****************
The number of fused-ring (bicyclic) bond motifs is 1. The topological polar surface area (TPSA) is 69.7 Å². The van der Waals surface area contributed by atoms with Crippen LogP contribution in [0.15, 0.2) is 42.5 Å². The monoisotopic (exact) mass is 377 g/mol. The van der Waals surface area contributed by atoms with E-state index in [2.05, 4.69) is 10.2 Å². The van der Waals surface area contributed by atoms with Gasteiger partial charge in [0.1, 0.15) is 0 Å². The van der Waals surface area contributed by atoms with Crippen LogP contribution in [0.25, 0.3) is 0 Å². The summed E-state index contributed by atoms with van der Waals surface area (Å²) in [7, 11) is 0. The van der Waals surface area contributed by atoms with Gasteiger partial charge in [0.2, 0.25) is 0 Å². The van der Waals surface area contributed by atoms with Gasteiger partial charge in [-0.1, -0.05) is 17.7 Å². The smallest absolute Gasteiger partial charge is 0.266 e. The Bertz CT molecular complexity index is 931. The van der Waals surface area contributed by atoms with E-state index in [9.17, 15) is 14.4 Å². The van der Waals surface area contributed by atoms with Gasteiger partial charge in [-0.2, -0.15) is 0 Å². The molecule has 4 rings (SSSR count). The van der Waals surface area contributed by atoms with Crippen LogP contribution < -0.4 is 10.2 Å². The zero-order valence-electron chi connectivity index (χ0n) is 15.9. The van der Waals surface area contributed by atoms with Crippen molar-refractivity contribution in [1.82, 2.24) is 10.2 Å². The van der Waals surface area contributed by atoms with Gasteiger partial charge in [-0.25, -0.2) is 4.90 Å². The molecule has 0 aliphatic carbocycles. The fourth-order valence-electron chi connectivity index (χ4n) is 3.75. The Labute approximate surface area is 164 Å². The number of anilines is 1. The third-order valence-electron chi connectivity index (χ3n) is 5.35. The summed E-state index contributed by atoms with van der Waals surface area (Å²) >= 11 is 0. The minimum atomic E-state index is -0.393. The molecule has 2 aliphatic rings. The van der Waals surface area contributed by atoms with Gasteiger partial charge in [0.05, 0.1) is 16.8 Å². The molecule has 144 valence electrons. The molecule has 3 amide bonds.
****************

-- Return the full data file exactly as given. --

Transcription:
The number of fused-ring (bicyclic) bond motifs is 1. The topological polar surface area (TPSA) is 69.7 Å². The van der Waals surface area contributed by atoms with Crippen LogP contribution in [0.15, 0.2) is 42.5 Å². The monoisotopic (exact) mass is 377 g/mol. The van der Waals surface area contributed by atoms with E-state index in [2.05, 4.69) is 10.2 Å². The van der Waals surface area contributed by atoms with Gasteiger partial charge in [0.1, 0.15) is 0 Å². The van der Waals surface area contributed by atoms with Crippen LogP contribution in [0.25, 0.3) is 0 Å². The summed E-state index contributed by atoms with van der Waals surface area (Å²) in [7, 11) is 0. The van der Waals surface area contributed by atoms with Gasteiger partial charge in [0.2, 0.25) is 0 Å². The van der Waals surface area contributed by atoms with Gasteiger partial charge in [-0.1, -0.05) is 17.7 Å². The smallest absolute Gasteiger partial charge is 0.266 e. The Bertz CT molecular complexity index is 931. The van der Waals surface area contributed by atoms with E-state index in [9.17, 15) is 14.4 Å². The van der Waals surface area contributed by atoms with Gasteiger partial charge in [-0.2, -0.15) is 0 Å². The molecule has 4 rings (SSSR count). The van der Waals surface area contributed by atoms with Crippen LogP contribution < -0.4 is 10.2 Å². The zero-order valence-electron chi connectivity index (χ0n) is 15.9. The van der Waals surface area contributed by atoms with Crippen molar-refractivity contribution in [1.82, 2.24) is 10.2 Å². The van der Waals surface area contributed by atoms with Gasteiger partial charge in [-0.25, -0.2) is 4.90 Å². The molecule has 0 aliphatic carbocycles. The fourth-order valence-electron chi connectivity index (χ4n) is 3.75. The Labute approximate surface area is 164 Å². The number of anilines is 1. The third-order valence-electron chi connectivity index (χ3n) is 5.35. The summed E-state index contributed by atoms with van der Waals surface area (Å²) >= 11 is 0. The minimum atomic E-state index is -0.393. The molecule has 2 aliphatic rings. The van der Waals surface area contributed by atoms with Gasteiger partial charge in [0.05, 0.1) is 16.8 Å². The molecule has 144 valence electrons. The molecule has 3 amide bonds.